Francis Paul Heylighen is a Belgian cyberneticist investigating the emergence and evolution of intelligent organization. He presently works as a research professor at the Free University of Brussels, where he directs the transdisciplinary research group on "Evolution, Complexity, and Cognition" and the Global Brain Institute. He is best known for his work on the Principia Cybernetica Project, his model of the Internet as a global brain, and his contributions to the theories of memetics and self-organization. He is also known, albeit to a lesser extent, for his work on gifted people and their problems.
September 29, 2021
Complex systems theorist Heylighen and evolutionary biologist Wilson discuss a possible phase transition of humanity in which the members of our species become neurons in a planetary brain.
≈ 29 minutes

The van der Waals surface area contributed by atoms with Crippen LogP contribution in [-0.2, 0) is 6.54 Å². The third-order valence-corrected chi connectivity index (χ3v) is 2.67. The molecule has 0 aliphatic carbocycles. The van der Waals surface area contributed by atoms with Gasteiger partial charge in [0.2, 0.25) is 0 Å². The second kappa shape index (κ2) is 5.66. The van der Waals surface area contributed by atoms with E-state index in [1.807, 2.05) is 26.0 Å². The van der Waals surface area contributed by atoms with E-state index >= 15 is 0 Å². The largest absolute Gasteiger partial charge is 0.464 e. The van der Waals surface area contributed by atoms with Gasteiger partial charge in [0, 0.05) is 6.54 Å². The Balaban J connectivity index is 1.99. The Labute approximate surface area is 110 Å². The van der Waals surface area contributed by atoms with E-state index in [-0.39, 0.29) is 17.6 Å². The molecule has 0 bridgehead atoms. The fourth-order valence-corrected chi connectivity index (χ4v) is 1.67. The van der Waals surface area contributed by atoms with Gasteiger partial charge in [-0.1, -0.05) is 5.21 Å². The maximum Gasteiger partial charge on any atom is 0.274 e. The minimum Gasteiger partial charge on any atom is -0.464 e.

If society is viewed as a superorganism, communication networks play the role of its brain. This metaphor is developed into a model for the design of a more intelligent global network. The World Wide Web, through its distributed hypermedia architecture, functions as an “associative memory”, which may “learn” by the strengthening of frequently used links. Software agents, exploring the Web through spreading activation, function as problem-solving “thoughts”. Users are integrated into this “super-brain” through direct machine interfaces and the reciprocal exchange of knowledge between individual and Web. (Published in Cybernetics and Systems ’96, p. 917–922.)